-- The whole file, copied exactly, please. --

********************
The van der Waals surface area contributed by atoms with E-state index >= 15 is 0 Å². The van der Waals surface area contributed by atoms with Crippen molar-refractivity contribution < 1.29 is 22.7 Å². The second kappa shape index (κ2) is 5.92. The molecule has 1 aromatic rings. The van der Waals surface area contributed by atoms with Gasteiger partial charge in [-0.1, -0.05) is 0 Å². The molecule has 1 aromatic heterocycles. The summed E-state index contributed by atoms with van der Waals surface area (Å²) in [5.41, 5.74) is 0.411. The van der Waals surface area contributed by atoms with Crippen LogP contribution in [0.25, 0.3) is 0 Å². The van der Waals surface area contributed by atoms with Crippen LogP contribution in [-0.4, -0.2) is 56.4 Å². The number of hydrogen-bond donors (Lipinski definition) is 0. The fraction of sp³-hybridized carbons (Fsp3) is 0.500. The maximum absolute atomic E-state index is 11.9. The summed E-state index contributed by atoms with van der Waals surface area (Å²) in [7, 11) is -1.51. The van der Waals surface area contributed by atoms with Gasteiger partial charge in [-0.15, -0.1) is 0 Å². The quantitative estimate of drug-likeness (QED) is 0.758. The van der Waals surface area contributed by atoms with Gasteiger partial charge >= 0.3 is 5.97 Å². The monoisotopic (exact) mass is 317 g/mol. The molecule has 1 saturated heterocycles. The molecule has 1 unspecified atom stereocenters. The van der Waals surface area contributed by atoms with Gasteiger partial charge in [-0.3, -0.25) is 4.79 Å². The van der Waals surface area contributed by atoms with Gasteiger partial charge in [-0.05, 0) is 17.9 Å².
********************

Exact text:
The van der Waals surface area contributed by atoms with E-state index >= 15 is 0 Å². The van der Waals surface area contributed by atoms with Crippen molar-refractivity contribution < 1.29 is 22.7 Å². The second kappa shape index (κ2) is 5.92. The molecule has 1 aromatic rings. The van der Waals surface area contributed by atoms with Gasteiger partial charge in [-0.1, -0.05) is 0 Å². The molecule has 1 aromatic heterocycles. The summed E-state index contributed by atoms with van der Waals surface area (Å²) in [5.41, 5.74) is 0.411. The van der Waals surface area contributed by atoms with Crippen LogP contribution in [0.25, 0.3) is 0 Å². The van der Waals surface area contributed by atoms with Crippen LogP contribution in [-0.4, -0.2) is 56.4 Å². The number of hydrogen-bond donors (Lipinski definition) is 0. The fraction of sp³-hybridized carbons (Fsp3) is 0.500. The maximum absolute atomic E-state index is 11.9. The summed E-state index contributed by atoms with van der Waals surface area (Å²) in [7, 11) is -1.51. The van der Waals surface area contributed by atoms with Gasteiger partial charge in [-0.15, -0.1) is 0 Å². The quantitative estimate of drug-likeness (QED) is 0.758. The van der Waals surface area contributed by atoms with Gasteiger partial charge >= 0.3 is 5.97 Å². The monoisotopic (exact) mass is 317 g/mol. The molecule has 1 saturated heterocycles. The molecule has 1 unspecified atom stereocenters. The van der Waals surface area contributed by atoms with Gasteiger partial charge in [-0.3, -0.25) is 4.79 Å². The van der Waals surface area contributed by atoms with Gasteiger partial charge in [-0.05, 0) is 17.9 Å².